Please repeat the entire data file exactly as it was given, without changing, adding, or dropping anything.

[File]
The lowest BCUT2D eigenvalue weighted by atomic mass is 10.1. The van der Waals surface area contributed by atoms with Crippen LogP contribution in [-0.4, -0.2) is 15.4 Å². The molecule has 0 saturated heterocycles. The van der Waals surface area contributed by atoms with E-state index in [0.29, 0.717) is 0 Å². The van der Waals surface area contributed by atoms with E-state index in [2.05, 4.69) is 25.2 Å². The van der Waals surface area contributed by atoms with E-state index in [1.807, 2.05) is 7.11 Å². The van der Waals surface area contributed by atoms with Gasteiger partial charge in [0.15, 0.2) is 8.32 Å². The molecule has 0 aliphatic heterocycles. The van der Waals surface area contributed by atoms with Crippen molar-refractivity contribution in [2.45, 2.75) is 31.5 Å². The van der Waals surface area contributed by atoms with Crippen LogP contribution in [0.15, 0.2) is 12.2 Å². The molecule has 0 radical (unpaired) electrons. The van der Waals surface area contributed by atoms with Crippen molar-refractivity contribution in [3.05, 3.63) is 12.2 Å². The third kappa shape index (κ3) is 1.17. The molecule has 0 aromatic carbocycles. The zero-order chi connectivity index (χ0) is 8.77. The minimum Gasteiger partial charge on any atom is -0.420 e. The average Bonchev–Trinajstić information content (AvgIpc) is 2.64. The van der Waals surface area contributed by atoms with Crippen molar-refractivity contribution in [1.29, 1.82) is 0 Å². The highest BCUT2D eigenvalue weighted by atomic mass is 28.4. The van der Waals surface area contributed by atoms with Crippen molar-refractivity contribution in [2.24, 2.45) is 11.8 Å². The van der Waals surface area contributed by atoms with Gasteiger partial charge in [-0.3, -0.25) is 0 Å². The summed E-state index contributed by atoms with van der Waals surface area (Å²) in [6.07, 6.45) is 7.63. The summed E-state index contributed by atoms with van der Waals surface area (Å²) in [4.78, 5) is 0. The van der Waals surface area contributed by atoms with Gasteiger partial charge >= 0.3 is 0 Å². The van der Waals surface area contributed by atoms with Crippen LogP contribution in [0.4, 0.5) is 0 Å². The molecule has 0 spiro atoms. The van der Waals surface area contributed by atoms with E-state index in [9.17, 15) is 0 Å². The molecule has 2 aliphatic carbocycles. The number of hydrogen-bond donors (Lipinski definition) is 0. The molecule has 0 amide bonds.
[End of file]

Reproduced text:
The lowest BCUT2D eigenvalue weighted by atomic mass is 10.1. The van der Waals surface area contributed by atoms with Crippen LogP contribution in [-0.4, -0.2) is 15.4 Å². The molecule has 0 saturated heterocycles. The van der Waals surface area contributed by atoms with E-state index in [0.29, 0.717) is 0 Å². The van der Waals surface area contributed by atoms with E-state index in [2.05, 4.69) is 25.2 Å². The van der Waals surface area contributed by atoms with E-state index in [1.807, 2.05) is 7.11 Å². The van der Waals surface area contributed by atoms with Gasteiger partial charge in [0.15, 0.2) is 8.32 Å². The molecule has 0 aliphatic heterocycles. The van der Waals surface area contributed by atoms with Crippen molar-refractivity contribution in [2.45, 2.75) is 31.5 Å². The van der Waals surface area contributed by atoms with Crippen LogP contribution in [0.15, 0.2) is 12.2 Å². The molecule has 0 radical (unpaired) electrons. The van der Waals surface area contributed by atoms with Crippen molar-refractivity contribution in [3.05, 3.63) is 12.2 Å². The third kappa shape index (κ3) is 1.17. The molecule has 0 aromatic carbocycles. The zero-order chi connectivity index (χ0) is 8.77. The minimum Gasteiger partial charge on any atom is -0.420 e. The average Bonchev–Trinajstić information content (AvgIpc) is 2.64. The van der Waals surface area contributed by atoms with Crippen molar-refractivity contribution in [1.29, 1.82) is 0 Å². The highest BCUT2D eigenvalue weighted by atomic mass is 28.4. The van der Waals surface area contributed by atoms with Crippen molar-refractivity contribution in [2.24, 2.45) is 11.8 Å². The van der Waals surface area contributed by atoms with Gasteiger partial charge in [-0.3, -0.25) is 0 Å². The summed E-state index contributed by atoms with van der Waals surface area (Å²) in [6.07, 6.45) is 7.63. The summed E-state index contributed by atoms with van der Waals surface area (Å²) in [4.78, 5) is 0. The van der Waals surface area contributed by atoms with Gasteiger partial charge >= 0.3 is 0 Å². The van der Waals surface area contributed by atoms with Crippen LogP contribution in [0.4, 0.5) is 0 Å². The molecule has 0 spiro atoms. The van der Waals surface area contributed by atoms with E-state index in [9.17, 15) is 0 Å². The molecule has 2 aliphatic carbocycles. The number of hydrogen-bond donors (Lipinski definition) is 0. The molecule has 0 amide bonds.